Boutique bank Moelis wins advisory role for mammoth Saudi Aramco IPO
By Lauren Hirsch, Clara Denina and Hadeel Al Sayegh
NEW YORK/LONDON/DUBAI (Reuters) – Boutique investment bank Moelis & Co has been chosen as an adviser by Saudi Aramco [IPO-ARMO.SE] on what is expected to be the world’s biggest initial public share offering, sources familiar with the matter told Reuters.
The IPO, which Saudi officials expect to value the oil producer at a minimum of $2 trillion, is the centrepiece of a Saudi Arabian government plan to transform the economy by attracting foreign investment and diversifying away from oil.
Moelis will be the internal independent adviser, a key position in which it will provide counsel on selection of underwriters, how much to pay them and where the shares should be listed, said the sources, who spoke on Tuesday and Wednesday. The persons spoke only on condition of anonymity because the process is confidential.
Moelis’ appointment is a big win for the New York bank, dwarfing previous IPO advisory mandates that include luggage maker Samsonite International SA on its $1.3 billion IPO in 2011 and last year’s flotation of Extraction Oil & Gas Inc , which valued the company at $3.23 billion..
Moelis, founded by veteran U.S. dealmaker Ken Moelis in 2007, itself went public less than three years ago.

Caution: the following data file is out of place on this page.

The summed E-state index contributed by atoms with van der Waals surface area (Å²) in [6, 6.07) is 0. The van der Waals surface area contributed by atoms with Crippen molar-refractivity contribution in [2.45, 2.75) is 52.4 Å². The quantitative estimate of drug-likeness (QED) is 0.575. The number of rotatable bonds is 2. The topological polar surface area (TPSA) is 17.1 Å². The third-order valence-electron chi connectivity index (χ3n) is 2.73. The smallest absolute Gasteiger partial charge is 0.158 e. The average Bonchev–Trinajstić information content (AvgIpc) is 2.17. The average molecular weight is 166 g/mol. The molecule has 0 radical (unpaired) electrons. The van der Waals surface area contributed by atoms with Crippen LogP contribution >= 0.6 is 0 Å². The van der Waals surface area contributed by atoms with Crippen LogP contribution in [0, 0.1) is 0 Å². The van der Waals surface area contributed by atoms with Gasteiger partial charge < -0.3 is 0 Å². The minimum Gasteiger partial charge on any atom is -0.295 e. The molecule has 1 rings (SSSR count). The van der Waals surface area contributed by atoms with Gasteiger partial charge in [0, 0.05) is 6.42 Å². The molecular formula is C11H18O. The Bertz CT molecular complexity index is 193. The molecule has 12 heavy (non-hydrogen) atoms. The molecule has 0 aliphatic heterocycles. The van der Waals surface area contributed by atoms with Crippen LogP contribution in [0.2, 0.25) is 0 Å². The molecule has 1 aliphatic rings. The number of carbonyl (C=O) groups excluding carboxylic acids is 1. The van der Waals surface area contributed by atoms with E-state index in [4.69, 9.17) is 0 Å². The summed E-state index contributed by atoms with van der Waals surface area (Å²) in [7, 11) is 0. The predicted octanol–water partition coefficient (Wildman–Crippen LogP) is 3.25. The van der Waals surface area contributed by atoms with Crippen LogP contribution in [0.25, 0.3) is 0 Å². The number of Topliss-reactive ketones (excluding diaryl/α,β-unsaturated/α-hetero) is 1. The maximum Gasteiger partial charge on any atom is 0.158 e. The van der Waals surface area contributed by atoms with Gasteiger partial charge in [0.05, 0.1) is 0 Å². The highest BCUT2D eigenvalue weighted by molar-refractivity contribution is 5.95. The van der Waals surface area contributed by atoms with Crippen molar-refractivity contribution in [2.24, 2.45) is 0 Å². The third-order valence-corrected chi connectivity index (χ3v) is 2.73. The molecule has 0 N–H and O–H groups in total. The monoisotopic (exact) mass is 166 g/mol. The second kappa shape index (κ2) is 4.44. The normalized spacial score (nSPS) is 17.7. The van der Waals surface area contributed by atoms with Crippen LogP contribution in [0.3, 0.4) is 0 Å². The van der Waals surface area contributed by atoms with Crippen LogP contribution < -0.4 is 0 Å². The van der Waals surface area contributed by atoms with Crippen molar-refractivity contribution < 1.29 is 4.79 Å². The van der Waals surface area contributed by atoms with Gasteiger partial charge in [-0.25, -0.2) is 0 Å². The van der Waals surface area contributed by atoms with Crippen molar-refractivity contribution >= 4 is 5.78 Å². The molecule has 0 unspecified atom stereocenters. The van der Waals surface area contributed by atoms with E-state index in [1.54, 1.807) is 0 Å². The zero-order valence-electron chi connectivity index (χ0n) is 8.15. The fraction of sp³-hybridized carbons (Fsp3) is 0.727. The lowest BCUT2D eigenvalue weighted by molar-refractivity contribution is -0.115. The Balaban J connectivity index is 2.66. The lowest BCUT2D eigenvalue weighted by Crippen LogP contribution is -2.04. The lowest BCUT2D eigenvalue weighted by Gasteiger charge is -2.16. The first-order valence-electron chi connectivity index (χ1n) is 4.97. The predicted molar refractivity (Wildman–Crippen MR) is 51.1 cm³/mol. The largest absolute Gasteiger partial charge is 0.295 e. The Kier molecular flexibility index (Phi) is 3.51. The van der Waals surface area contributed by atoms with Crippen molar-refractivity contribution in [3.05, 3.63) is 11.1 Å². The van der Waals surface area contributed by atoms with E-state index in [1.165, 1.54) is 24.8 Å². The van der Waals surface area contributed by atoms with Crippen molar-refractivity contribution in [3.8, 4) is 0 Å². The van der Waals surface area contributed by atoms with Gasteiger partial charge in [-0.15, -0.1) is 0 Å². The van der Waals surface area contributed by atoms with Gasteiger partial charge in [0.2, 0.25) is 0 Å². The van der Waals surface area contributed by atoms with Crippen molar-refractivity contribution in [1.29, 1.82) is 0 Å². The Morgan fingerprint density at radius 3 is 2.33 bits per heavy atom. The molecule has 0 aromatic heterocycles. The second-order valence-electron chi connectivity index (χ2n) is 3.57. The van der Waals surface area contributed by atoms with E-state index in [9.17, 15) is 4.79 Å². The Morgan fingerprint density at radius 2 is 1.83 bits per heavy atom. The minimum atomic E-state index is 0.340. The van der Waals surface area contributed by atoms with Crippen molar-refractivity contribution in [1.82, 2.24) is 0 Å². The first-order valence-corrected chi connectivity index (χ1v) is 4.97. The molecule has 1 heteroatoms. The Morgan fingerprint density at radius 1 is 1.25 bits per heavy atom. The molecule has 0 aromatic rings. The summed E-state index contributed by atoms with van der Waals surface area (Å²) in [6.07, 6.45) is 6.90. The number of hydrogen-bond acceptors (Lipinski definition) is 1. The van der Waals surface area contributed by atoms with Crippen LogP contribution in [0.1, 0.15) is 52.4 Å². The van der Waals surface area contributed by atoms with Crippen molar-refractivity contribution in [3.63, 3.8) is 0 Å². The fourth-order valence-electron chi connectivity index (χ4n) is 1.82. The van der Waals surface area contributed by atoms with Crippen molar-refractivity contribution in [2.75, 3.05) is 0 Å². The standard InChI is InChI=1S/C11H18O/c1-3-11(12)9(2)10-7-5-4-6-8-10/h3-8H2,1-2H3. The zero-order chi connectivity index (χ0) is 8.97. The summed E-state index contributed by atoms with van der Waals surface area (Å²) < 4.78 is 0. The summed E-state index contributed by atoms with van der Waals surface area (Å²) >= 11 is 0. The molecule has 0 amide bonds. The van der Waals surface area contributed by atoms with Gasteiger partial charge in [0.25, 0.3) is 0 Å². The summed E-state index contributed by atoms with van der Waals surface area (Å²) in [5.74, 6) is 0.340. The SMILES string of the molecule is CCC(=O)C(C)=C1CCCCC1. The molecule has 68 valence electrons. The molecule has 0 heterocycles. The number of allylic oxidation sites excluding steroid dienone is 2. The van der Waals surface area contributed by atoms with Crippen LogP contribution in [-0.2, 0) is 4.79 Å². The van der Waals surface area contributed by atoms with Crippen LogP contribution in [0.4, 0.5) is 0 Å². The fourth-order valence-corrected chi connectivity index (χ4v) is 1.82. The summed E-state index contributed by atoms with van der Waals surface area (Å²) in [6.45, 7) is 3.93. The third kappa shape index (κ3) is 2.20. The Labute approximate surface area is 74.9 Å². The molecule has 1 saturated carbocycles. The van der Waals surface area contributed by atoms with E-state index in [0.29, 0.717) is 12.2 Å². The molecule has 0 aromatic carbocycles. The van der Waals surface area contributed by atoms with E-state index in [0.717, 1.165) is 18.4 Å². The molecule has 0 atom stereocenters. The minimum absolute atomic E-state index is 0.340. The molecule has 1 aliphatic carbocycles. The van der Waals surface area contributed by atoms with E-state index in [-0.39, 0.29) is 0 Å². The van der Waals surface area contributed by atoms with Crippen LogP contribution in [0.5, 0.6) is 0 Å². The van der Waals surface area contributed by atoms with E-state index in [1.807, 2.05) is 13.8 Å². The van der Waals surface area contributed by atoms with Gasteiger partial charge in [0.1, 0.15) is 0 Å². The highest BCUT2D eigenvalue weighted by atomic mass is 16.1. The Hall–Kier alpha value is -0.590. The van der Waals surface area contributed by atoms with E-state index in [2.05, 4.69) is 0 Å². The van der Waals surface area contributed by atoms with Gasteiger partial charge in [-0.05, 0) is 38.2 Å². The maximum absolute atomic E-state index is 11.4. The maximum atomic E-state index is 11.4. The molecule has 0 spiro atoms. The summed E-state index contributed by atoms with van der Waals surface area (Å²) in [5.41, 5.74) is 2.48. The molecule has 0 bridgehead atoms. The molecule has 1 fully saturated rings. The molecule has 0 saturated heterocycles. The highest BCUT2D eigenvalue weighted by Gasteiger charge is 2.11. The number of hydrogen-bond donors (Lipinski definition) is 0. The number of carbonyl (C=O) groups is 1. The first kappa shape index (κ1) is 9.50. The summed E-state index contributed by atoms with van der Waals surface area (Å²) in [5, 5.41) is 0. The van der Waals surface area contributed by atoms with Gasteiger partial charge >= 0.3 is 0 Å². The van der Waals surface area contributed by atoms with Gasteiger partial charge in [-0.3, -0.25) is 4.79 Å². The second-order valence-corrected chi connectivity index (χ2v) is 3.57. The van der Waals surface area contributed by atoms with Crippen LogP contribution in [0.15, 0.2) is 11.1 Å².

Moelis shares rose as much as 7 percent on Wednesday and were still up 2.6 percent at $35.90 in late morning.
The major selling point of boutique banks is that their lack of sales and trading divisions allows them to offer unconflicted advice to corporate clients.
Moelis’ win comes after the bank bulked up its energy business and presence in the Middle East. It opened offices both in Houston and the United Arab Emirates in 2011. The Houston unit, which hired three people last year, now has six managing directors and one senior adviser.
In the UAE, advisory positions include Dubai ports operator DP World Ltd on its $3.5 billion acquisition of Economic Zones World FZE and the Government of Dubai on the $24.9 billion restructuring of state-owned conglomerate Dubai World.
Senior dealmakers at the bank, which has offices around the world, have worked for years to win a role with Saudi Aramco, one of the sources said.
Saudi Aramco is expected to decide by early next week on the appointment of international and local banks for preparatory work, the people said.
Representatives of Moelis and Saudi Aramco declined to comment on Wednesday.
Local and major international banks including Morgan Stanley , HSBC Holdings Plc and Citigroup Inc were among those asked to pitch for an advisory position with Aramco three weeks ago, Saudi-based industry sources said last month.
Wall Street bank JPMorgan and independent boutique bank Michael Klein had already been picked to advise the country ahead of any listing.
Generally, government work is poorly paid all over the world, but banks often vie for the contracts simply to build a relationship with the state in the hope of winning future business.
The listing of Aramco is slated for 2018, so the appointment of banks to run the share sale as lead managers and book runners is still some way off, the sources said.
Saudi Energy Minister Khalid al-Falih said last week the company was evaluating concurrent listings on more than one exchange.
(Additional reporting by Ron Bousso and Pamela Barbaglia in London, Bhanu Pratap in Bengaluru and Reem Shamseddine in Riyadh; Writing by Dasha Afanasieva; Editing by Jane Merriman and Matthew Lewis)